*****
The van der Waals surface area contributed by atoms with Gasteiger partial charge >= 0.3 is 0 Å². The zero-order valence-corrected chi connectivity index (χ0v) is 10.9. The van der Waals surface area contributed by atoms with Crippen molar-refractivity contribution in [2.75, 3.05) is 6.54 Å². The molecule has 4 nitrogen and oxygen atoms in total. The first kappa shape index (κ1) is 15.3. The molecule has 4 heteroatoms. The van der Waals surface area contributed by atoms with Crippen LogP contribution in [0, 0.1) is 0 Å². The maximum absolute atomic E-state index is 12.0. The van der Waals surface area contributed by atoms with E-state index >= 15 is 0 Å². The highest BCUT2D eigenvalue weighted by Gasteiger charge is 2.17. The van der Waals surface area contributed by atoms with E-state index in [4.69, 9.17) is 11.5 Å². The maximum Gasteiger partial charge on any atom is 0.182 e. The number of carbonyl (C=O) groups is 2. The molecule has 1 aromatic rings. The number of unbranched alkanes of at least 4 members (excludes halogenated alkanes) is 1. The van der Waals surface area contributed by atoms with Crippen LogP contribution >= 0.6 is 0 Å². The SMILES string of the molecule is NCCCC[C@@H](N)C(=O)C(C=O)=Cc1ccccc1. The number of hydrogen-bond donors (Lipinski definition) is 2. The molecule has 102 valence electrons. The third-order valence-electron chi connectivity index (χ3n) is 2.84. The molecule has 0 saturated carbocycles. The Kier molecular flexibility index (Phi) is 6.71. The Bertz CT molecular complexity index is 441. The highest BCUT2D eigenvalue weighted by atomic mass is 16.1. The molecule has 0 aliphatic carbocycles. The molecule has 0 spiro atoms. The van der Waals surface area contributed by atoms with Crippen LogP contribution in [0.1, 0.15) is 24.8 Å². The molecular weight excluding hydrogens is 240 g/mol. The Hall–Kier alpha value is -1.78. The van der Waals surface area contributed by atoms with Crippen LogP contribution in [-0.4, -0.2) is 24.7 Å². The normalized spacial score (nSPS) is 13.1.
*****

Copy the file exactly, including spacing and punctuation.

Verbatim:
The van der Waals surface area contributed by atoms with Gasteiger partial charge >= 0.3 is 0 Å². The zero-order valence-corrected chi connectivity index (χ0v) is 10.9. The van der Waals surface area contributed by atoms with Crippen molar-refractivity contribution in [2.75, 3.05) is 6.54 Å². The molecule has 4 nitrogen and oxygen atoms in total. The first kappa shape index (κ1) is 15.3. The molecule has 4 heteroatoms. The van der Waals surface area contributed by atoms with Crippen LogP contribution in [0, 0.1) is 0 Å². The maximum absolute atomic E-state index is 12.0. The van der Waals surface area contributed by atoms with E-state index >= 15 is 0 Å². The highest BCUT2D eigenvalue weighted by Gasteiger charge is 2.17. The van der Waals surface area contributed by atoms with E-state index in [4.69, 9.17) is 11.5 Å². The maximum Gasteiger partial charge on any atom is 0.182 e. The number of carbonyl (C=O) groups is 2. The molecule has 1 aromatic rings. The number of unbranched alkanes of at least 4 members (excludes halogenated alkanes) is 1. The van der Waals surface area contributed by atoms with Crippen LogP contribution >= 0.6 is 0 Å². The SMILES string of the molecule is NCCCC[C@@H](N)C(=O)C(C=O)=Cc1ccccc1. The number of hydrogen-bond donors (Lipinski definition) is 2. The molecule has 102 valence electrons. The third-order valence-electron chi connectivity index (χ3n) is 2.84. The molecule has 0 saturated carbocycles. The Kier molecular flexibility index (Phi) is 6.71. The Bertz CT molecular complexity index is 441. The highest BCUT2D eigenvalue weighted by atomic mass is 16.1. The molecule has 0 aliphatic carbocycles. The molecule has 0 spiro atoms. The van der Waals surface area contributed by atoms with Crippen LogP contribution in [0.1, 0.15) is 24.8 Å². The molecular weight excluding hydrogens is 240 g/mol. The Hall–Kier alpha value is -1.78. The van der Waals surface area contributed by atoms with Crippen LogP contribution in [-0.4, -0.2) is 24.7 Å². The normalized spacial score (nSPS) is 13.1.